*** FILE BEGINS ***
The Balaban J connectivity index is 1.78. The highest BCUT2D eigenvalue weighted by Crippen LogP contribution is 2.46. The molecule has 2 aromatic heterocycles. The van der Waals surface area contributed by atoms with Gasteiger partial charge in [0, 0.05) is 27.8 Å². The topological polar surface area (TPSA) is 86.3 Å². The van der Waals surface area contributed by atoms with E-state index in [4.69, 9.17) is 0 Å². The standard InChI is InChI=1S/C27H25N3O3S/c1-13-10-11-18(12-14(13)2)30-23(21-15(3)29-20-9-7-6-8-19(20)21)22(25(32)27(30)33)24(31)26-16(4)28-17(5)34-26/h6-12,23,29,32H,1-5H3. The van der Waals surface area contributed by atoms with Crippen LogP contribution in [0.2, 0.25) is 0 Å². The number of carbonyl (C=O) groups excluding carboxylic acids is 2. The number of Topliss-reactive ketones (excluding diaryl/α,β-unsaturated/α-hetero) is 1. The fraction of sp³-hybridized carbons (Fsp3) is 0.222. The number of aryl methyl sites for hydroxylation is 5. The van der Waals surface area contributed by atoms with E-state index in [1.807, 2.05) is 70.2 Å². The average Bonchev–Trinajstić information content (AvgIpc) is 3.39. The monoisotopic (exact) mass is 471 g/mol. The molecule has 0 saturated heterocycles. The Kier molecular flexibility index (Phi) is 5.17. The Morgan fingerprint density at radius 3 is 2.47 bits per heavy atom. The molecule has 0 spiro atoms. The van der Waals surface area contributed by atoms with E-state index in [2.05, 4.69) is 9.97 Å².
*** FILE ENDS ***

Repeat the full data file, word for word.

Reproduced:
The Balaban J connectivity index is 1.78. The highest BCUT2D eigenvalue weighted by Crippen LogP contribution is 2.46. The molecule has 2 aromatic heterocycles. The van der Waals surface area contributed by atoms with Gasteiger partial charge in [0, 0.05) is 27.8 Å². The topological polar surface area (TPSA) is 86.3 Å². The van der Waals surface area contributed by atoms with E-state index in [4.69, 9.17) is 0 Å². The standard InChI is InChI=1S/C27H25N3O3S/c1-13-10-11-18(12-14(13)2)30-23(21-15(3)29-20-9-7-6-8-19(20)21)22(25(32)27(30)33)24(31)26-16(4)28-17(5)34-26/h6-12,23,29,32H,1-5H3. The van der Waals surface area contributed by atoms with Crippen LogP contribution in [0.2, 0.25) is 0 Å². The number of carbonyl (C=O) groups excluding carboxylic acids is 2. The number of Topliss-reactive ketones (excluding diaryl/α,β-unsaturated/α-hetero) is 1. The fraction of sp³-hybridized carbons (Fsp3) is 0.222. The number of aryl methyl sites for hydroxylation is 5. The van der Waals surface area contributed by atoms with E-state index in [1.807, 2.05) is 70.2 Å². The average Bonchev–Trinajstić information content (AvgIpc) is 3.39. The monoisotopic (exact) mass is 471 g/mol. The molecule has 0 saturated heterocycles. The Kier molecular flexibility index (Phi) is 5.17. The Morgan fingerprint density at radius 3 is 2.47 bits per heavy atom. The molecule has 0 spiro atoms. The van der Waals surface area contributed by atoms with E-state index in [2.05, 4.69) is 9.97 Å².